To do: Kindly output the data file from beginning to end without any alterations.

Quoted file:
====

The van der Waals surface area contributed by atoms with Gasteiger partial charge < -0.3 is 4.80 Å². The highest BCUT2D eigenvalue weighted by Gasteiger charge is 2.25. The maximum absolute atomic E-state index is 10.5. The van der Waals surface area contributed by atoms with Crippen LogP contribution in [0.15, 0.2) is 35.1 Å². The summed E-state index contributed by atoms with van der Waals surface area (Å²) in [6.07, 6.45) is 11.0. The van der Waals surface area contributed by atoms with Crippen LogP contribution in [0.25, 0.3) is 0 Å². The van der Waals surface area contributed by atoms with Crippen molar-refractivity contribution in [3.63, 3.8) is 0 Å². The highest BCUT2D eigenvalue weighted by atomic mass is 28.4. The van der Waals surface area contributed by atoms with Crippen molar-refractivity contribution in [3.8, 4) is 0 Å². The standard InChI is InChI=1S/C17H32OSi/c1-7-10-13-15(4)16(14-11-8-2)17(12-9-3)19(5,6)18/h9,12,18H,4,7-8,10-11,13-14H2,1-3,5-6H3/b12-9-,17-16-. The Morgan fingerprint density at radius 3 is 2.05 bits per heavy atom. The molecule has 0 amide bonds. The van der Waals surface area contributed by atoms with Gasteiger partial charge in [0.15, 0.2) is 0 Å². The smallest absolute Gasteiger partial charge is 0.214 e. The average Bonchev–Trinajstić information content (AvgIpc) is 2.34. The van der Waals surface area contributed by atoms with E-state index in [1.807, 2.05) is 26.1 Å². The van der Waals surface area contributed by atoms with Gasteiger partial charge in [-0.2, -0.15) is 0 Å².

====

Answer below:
The van der Waals surface area contributed by atoms with Gasteiger partial charge < -0.3 is 4.80 Å². The highest BCUT2D eigenvalue weighted by Gasteiger charge is 2.25. The maximum absolute atomic E-state index is 10.5. The van der Waals surface area contributed by atoms with Crippen LogP contribution in [0.15, 0.2) is 35.1 Å². The summed E-state index contributed by atoms with van der Waals surface area (Å²) in [6.07, 6.45) is 11.0. The van der Waals surface area contributed by atoms with Crippen LogP contribution in [0.25, 0.3) is 0 Å². The van der Waals surface area contributed by atoms with Crippen molar-refractivity contribution in [3.63, 3.8) is 0 Å². The highest BCUT2D eigenvalue weighted by atomic mass is 28.4. The van der Waals surface area contributed by atoms with Crippen molar-refractivity contribution in [3.8, 4) is 0 Å². The standard InChI is InChI=1S/C17H32OSi/c1-7-10-13-15(4)16(14-11-8-2)17(12-9-3)19(5,6)18/h9,12,18H,4,7-8,10-11,13-14H2,1-3,5-6H3/b12-9-,17-16-. The Morgan fingerprint density at radius 3 is 2.05 bits per heavy atom. The molecule has 0 amide bonds. The van der Waals surface area contributed by atoms with Gasteiger partial charge in [0.15, 0.2) is 0 Å². The smallest absolute Gasteiger partial charge is 0.214 e. The average Bonchev–Trinajstić information content (AvgIpc) is 2.34. The van der Waals surface area contributed by atoms with E-state index in [1.807, 2.05) is 26.1 Å². The van der Waals surface area contributed by atoms with Gasteiger partial charge in [-0.2, -0.15) is 0 Å².